The Wonderground Map of London Town. MacDonald Gill.

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The Wonderground Map of London Town.

London: Printed and Published by the Westminster Press, 11 Henrietta Street, Covent Garden, [1927]. Pictorial map printed in full color, 29” x 36.5” plus margins. CONDITION: Very good, old original folds.

MacDonald Gill’s iconic and foundational pictorial map of London and its underground railways.

This is the third of three states of this map, indicated by the greyhound in the upper-left, located in the triangle of land above the sign reading "On to Wembley." Houses appear in the same triangle in the first state (1914), and a lion supplants the houses in the second state (1924). The map depicts the city of London peopled with individuals making quips and puns about roads or place-names. Men hurl hams in Hurlingham; in Earl’s Court “the Earl’s caught!”; on the Harrow Road a farmer tilling the soil cries, “Harrowing work, this!” (an utterance countered by the query of a gentleman nearby, “What is work, is it a herb?”), and so forth. A sign placed at the map’s eastern border points in the direction of “Victoria Park, Wanstead Flats, Harwich, Russia and other villages”; a serpent has taken up residence in the Serpentine, etc. Motor cars and B-Type buses drive through the city, and a monoplane crosses the skies above. Incorporated into the border is promotional text reading “The heart of Britain’s empire here is spread out for your view. It shows you many stations & bus routes, not a few. You have not the time to admire it all? Why not take a map home to pin on your wall!” In May 1914, the Daily Sketch claimed that “People spend so long looking at this map—they miss their trains yet go on smiling.”

London was the world’s first city to have an underground subway system, its first underground train-line beginning service in 1863. By 1913, the London Underground was broadly considered dysfunctional and reached a critical juncture. The Underground’s commercial director, Frank Pick called for “some eye-catching posters, distinct from general advertisement bills, that will make Londoners of all social classes proud to journey around their city and visit its attractions.” The “Wonderground Map,” as Londoners came to call it, attained such popularity that it was sold for homes and offices. The map is now credited with having saved the Tube. This map influenced numerous 20th century mapmakers and sparked a colorful period of pictorial mapmaking internationally. Mapmakers around the globe were inspired to create ‘Wonder’ maps of their own cities, including Melbourne, Mexico City and Barcelona.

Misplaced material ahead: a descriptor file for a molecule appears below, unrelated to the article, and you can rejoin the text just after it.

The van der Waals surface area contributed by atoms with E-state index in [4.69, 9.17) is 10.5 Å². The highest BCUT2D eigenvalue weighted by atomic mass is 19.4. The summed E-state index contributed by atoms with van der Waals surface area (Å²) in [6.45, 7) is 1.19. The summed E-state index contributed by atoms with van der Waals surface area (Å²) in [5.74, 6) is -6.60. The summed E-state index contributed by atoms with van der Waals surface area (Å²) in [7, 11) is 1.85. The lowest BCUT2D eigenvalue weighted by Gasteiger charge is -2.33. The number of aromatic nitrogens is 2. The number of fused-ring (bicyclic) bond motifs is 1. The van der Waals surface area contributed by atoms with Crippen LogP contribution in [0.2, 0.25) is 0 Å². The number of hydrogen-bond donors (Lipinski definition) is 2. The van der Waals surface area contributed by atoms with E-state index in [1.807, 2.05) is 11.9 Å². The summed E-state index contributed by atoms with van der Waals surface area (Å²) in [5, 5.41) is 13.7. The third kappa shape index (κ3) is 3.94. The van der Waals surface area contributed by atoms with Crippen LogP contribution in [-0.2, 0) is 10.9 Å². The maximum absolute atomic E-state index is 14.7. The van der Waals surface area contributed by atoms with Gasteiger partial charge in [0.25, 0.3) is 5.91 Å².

Born in England, MacDonald “Max” Gill (1884–1947), the younger brother of famed artist and typographer, Eric Gill, is often credited with the revival of the decorative map. In the early 20th century, Gill’s poster maps were used in major publicity campaigns for a range of British institutions. In 1913, Gill discussed with Frank Pick the idea of a pictorial poster map that would entertain passengers as they waited for trains on station platforms. The map first saw publication in 1914, and Pick would later commission Gill to design a new London Underground system map. During WWI, Gill worked as an architect and designed the alphabet for the British military headstone, which is still in use today. Among the numerous poster maps he created in the 1920s, during the peak of his career, was Highways of Empire (1927), a hemispherical projection of the world. Constituting the largest poster ever produced up to that time, the map was the first of eight posters Gill created for the newly-formed Empire Marketing Board.

A wonderfully entertaining and historically notable pictorial map.

REFERENCES: Marshall, Colin. “The Wonderground Map of London Town,” the Iconic 1914 Map That Saved the World’s First Subway System at openculture.com; Walker, Caroline and Andrew Johnston. The Life and Legacy of MacDonald Gill at bl.uk.

Item #7068

Price: $3,500.00

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